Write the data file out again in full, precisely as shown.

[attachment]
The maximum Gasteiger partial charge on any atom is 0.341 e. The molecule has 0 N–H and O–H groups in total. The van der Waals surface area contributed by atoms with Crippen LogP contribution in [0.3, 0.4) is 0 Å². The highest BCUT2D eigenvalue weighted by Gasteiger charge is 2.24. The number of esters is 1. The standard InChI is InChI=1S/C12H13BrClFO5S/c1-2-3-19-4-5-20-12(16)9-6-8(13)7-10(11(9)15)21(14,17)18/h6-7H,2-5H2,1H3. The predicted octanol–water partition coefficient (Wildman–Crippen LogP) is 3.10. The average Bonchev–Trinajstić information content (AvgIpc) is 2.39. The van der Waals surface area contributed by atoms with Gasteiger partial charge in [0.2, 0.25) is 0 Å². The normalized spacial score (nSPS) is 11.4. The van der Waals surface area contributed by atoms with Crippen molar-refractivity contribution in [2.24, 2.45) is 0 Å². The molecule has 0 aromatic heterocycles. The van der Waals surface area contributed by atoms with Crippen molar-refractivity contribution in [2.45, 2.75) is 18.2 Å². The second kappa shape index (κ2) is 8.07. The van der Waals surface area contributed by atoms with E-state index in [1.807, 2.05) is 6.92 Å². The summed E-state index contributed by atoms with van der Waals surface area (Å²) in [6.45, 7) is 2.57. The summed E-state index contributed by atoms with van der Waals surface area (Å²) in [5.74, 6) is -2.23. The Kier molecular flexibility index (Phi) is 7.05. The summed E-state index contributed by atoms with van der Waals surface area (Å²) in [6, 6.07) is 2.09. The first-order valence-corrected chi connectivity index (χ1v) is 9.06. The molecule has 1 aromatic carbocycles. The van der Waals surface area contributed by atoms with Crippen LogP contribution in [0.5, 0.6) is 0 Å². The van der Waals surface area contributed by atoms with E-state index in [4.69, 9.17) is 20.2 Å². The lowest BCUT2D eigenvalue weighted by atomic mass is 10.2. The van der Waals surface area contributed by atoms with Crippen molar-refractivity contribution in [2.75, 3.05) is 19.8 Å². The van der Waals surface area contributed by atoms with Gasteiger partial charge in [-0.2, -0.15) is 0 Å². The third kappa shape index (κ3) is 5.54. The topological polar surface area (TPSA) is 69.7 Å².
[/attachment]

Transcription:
The maximum Gasteiger partial charge on any atom is 0.341 e. The molecule has 0 N–H and O–H groups in total. The van der Waals surface area contributed by atoms with Crippen LogP contribution in [0.3, 0.4) is 0 Å². The highest BCUT2D eigenvalue weighted by Gasteiger charge is 2.24. The number of esters is 1. The standard InChI is InChI=1S/C12H13BrClFO5S/c1-2-3-19-4-5-20-12(16)9-6-8(13)7-10(11(9)15)21(14,17)18/h6-7H,2-5H2,1H3. The predicted octanol–water partition coefficient (Wildman–Crippen LogP) is 3.10. The average Bonchev–Trinajstić information content (AvgIpc) is 2.39. The van der Waals surface area contributed by atoms with Gasteiger partial charge in [0.2, 0.25) is 0 Å². The normalized spacial score (nSPS) is 11.4. The van der Waals surface area contributed by atoms with Crippen molar-refractivity contribution in [2.24, 2.45) is 0 Å². The molecule has 0 aromatic heterocycles. The van der Waals surface area contributed by atoms with Crippen molar-refractivity contribution in [2.45, 2.75) is 18.2 Å². The second kappa shape index (κ2) is 8.07. The van der Waals surface area contributed by atoms with E-state index in [1.807, 2.05) is 6.92 Å². The summed E-state index contributed by atoms with van der Waals surface area (Å²) in [6.45, 7) is 2.57. The summed E-state index contributed by atoms with van der Waals surface area (Å²) in [5.74, 6) is -2.23. The Kier molecular flexibility index (Phi) is 7.05. The summed E-state index contributed by atoms with van der Waals surface area (Å²) in [6, 6.07) is 2.09. The first-order valence-corrected chi connectivity index (χ1v) is 9.06. The molecule has 1 aromatic carbocycles. The van der Waals surface area contributed by atoms with Crippen LogP contribution in [0.5, 0.6) is 0 Å². The van der Waals surface area contributed by atoms with E-state index in [4.69, 9.17) is 20.2 Å². The lowest BCUT2D eigenvalue weighted by atomic mass is 10.2. The van der Waals surface area contributed by atoms with Crippen molar-refractivity contribution in [2.75, 3.05) is 19.8 Å². The van der Waals surface area contributed by atoms with Gasteiger partial charge in [-0.2, -0.15) is 0 Å². The third kappa shape index (κ3) is 5.54. The topological polar surface area (TPSA) is 69.7 Å².